Defying definition: you will be who you want to be

I am full of the urgent sense that I have wasted a significant portion of my life by adhering slavishly to some self-perpetrated definition of WHO I AM.

Three pieces of data contribute to this conclusion, all fairly similar, all overriding my lifelong conviction that I am inherently “unsporty” to put it lightly. “Physically inept”. “Permanently unfit”. You get the idea.

Where did I get this idea from? This idea that I, a perfectly able-bodied and well-fed human, should somehow be unable to perform certain physical activities, such as jogging?

One cannot be certain, but I lay some blame at the door of school PE classes, where one is assigned an ability label from an early age and developed (or dragged along) accordingly. I spent almost my entire school career comfortably languishing in the bottom set for PE, until 1 awful year when I was 15, and was forced to join the top set due to timetabling challenges (the school’s timetable, not my times tables – these were sh*t hot at the time). I had developed an aversion to balls, hated sweating, and was terrible at throwing, catching, running … there was a general lack of coordination. This didn’t make me unhappy, in fact I was quite contented with my lot – after all, one couldn’t be good at everything, and I was just a non-sporty sort of person.

Don’t worry, this isn’t a rant, I have nothing bad to say about my education – I am more frustrated at MYSELF for consigning myself to a label. WHY? Why could I only be 1 type of person?

I now declare all such labelling to be utter bollocks.

Let us examine the evidence:

  1. I can climb a smooth metal pole with my hands and feet, and hang upside down by the back of 1 knee.
  2. I have learnt to throw and catch a frisbee.
    1. This may not sound impressive, but by God it is. Compared with my previous standards, it is astounding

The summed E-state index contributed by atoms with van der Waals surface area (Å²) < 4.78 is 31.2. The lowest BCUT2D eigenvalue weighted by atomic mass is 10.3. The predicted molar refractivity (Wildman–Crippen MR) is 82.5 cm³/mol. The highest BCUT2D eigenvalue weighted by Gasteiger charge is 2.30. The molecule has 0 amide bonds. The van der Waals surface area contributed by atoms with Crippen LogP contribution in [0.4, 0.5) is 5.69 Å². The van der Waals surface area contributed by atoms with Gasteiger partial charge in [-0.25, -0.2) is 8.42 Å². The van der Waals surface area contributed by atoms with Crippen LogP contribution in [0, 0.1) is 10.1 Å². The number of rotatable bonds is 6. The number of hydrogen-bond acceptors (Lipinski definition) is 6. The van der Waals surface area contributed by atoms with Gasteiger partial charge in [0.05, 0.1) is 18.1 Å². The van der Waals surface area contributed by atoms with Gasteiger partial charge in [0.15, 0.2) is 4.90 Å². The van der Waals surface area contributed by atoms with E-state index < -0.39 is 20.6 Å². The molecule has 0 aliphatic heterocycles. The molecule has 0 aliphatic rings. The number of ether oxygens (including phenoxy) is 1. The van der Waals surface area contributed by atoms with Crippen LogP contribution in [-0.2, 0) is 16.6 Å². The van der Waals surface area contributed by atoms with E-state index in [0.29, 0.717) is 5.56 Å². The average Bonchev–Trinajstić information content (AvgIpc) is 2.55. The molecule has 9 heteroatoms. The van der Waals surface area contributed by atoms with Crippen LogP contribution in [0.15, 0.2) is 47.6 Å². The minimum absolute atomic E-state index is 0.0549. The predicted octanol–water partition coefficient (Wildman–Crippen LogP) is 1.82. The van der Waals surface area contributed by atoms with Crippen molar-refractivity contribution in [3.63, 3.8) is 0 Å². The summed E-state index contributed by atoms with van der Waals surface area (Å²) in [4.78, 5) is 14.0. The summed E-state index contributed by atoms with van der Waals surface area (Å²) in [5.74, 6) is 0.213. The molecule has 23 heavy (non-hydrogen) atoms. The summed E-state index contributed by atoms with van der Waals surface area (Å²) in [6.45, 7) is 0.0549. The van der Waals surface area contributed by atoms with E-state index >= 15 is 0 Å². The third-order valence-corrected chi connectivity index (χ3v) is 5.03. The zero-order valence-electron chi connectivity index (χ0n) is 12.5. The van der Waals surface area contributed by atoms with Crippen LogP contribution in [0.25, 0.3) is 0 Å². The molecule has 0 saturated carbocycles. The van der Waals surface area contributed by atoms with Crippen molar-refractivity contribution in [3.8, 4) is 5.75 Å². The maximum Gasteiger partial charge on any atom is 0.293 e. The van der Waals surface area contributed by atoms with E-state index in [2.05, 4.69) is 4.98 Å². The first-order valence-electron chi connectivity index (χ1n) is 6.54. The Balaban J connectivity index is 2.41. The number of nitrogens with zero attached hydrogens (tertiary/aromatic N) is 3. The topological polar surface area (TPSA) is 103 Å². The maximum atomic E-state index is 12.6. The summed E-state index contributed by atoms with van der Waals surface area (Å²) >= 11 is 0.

3. I ran 10km this year.
    1. I purchased trainers for myself, for the first time in my life.
    2. I trained, like some kind of sporty person, semi-regularly.
    3. I then ran the London 10K Race. Unbelievable.
    4. Until this year, I had only carried out 2 (short) jogs (under duress) since 2004 (which were horrific by the way).
    5. I called my parents the night before the race, and my mother begged me not to do it, for fear that I would fall down unconscious in exhaustion. Needless to say, I ignored her, and have lived to tell the tale.

When talking about running with a new colleague, who assured me that THEY could never run and that they were very different to me, I suddenly realised that THEY had labelled me as SPORTY in their head. I was different to them, because I was SPORTY. Through a few jogs in the park, I had re-written my identity.

That’s not all. I have registered to run another 10K next year, where I will aim to beat my previous time.

FURTHERMORE, I have signed up to my first Half-marathon. 

Jesus. Maybe I’ll become a marathon runner and end up wiry thin with no toenails. An ultramarathon runner. A TRIATHLON ATHLETE (this would require more work – I currently cannot swim or cycle).

It’s like I placed blinkers on myself, and locked myself in an imaginary cage – and am now amazed to climb out and realise I am free. I feel like I can do anything, ANYTHING! All I need to do is just bloody do it.

My mantra for years has been “KNOW THYSELF” and this underpins my constant navel-gazing and self-analysis.

Now I question the wisdom of that command. Perhaps it should be revised to “GAIN A WORKABLE UNDERSTANDING OF YOUR CURRENT STATE AND HABITS, BEARING IN MIND IT HAS CHANGED FROM YOUR LAST STATUS CHECK, AND IS LIKELY TO CHANGE AGAIN IN UNFORESEEABLE WAYS, AND TAKE ACTION WHERE APPROPRIATE TO DIRECT CHANGES TO YOUR PREFERENCE.”

If I doubted before whether I can become awesome, I now do not. I will be as awesome as I allow myself to be.

Advertisements